When Travis was two years old, I embarked on an ambitious Letter of the Week curriculum that took us on a journey from Z to A (yes, we went in reverse) full of activities, games, and field trips each week. I have beautiful memories of it, but it’s far too ambitious a project for child #2! That said, Veronika is very into letters right now and I want her to be able to devote a week to each letter, even if not in so immersive a fashion.
I was thrilled, therefore, to find this activity-a-day program at Hands on As We Grow, and this week Veronika tested it out on letter A with a few adaptations for her young age.
Monday: Letter Poster
I started the week printing a picture of an item corresponding to the letter (in this case an apple picture for A), then gluing it to a piece of construction paper and writing out “A is for Apple, a is for apple”. I then wrote a few capital and lower case A/a along the bottom edge of the paper and encouraged Veronika to add a paper clip to each for some fine motor skills.
If your child is older, you can hide those As among other letters to make it more of a search. Veronika finished by coloring in the apple, then we hung the poster on the wall to serve as a reference point all week. I was so happy that she already recognized A, tentatively naming it for me when I asked.
Now that we had established A as the Letter of the Week, it was on to…
Tuesday: Stomp Obstacle Course
Monday was fine motor skills and Tuesday was for gross motor skills, specifically: stomping! I wrote A and a on post-it notes (I used seven, but you can go wild and do lots) and placed them around the house. Veronika’s job was to tap them if they were against the wall or stomp them with her feet if down low. She loved dancing on the floor ones, and racing to the door to tap these two:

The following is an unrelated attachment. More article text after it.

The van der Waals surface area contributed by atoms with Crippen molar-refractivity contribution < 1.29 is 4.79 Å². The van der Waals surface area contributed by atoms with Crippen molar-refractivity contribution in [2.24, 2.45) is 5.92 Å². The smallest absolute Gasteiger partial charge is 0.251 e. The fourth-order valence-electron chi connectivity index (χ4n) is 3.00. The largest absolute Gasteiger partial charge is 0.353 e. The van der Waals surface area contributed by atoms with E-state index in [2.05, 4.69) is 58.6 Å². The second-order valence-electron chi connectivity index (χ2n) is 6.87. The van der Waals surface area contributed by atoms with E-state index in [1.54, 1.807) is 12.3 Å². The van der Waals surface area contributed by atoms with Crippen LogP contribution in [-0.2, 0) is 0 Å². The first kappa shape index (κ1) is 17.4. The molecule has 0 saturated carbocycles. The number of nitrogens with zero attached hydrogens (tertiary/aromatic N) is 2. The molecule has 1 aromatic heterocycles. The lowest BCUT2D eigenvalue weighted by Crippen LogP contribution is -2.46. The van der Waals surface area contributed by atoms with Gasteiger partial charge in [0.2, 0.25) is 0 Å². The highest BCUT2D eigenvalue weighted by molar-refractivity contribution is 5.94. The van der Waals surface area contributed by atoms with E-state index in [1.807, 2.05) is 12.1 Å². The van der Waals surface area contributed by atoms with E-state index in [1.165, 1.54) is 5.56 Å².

As she found each A, I asked her if it was upper case or lower case, a great way to help learn both versions of a letter. Once she had collected them all, we put them on the coffee table for a table stomp, normally a no-no (you can see that big grin!)
Wednesday: Write in Shaving Cream
This was Veronika’s least favorite of the week, though I thought she would love it! I squirted a thin layer of shaving cream onto a craft tray and then wrote out A and a. My intention was for her to trace over these since she’s too young to form the letters herself. But she was surprisingly squeamish about it and only briefly traced them with a paintbrush instead.
Thursday: Follow the Letter Grid
I wrote out a series of As (using only capital letters this time) on a long sheet of butcher paper, then added a few “false” trails of other letters off to the side. You can make this increasingly harder depending on your child’s age. Kids can either walk along the maze, tape along it with painter’s tape, or (in Veronika’s case), drive cars along it. She immediately recognized the A and loved scooting her cars on the “road”.
Friday: Chalk Letter Search
This last activity was perfect when we got a burst of early spring weather! We headed out to the back patio and I wrote several As hidden among other capital letters. “Can you find an A?” I asked Veronika. “A!” she said proudly, pointing.
I wondered if she could circle it with a second color of chalk, and then had to laugh when she took my suggestion to “put green on it” literally.
Note: If it’s not warm enough for chalk outside, you can do this activity on an indoor chalkboard, or even black poster board with white crayon in a pinch!
We played that version recently to help her find V for Veronika among a sea of other letters.
Hands On suggested a few other letter activities like Bubble Wrap Pop or Follow the Tape Maze, making the full suite of activities take 7 days instead of 5. But Veronika is on the young side for those options, and I like that this set gives her the weekend off.
Will we keep this up for all 26 letters moving forward? I may simplify things, but overall this is a great and doable plan with a young toddler!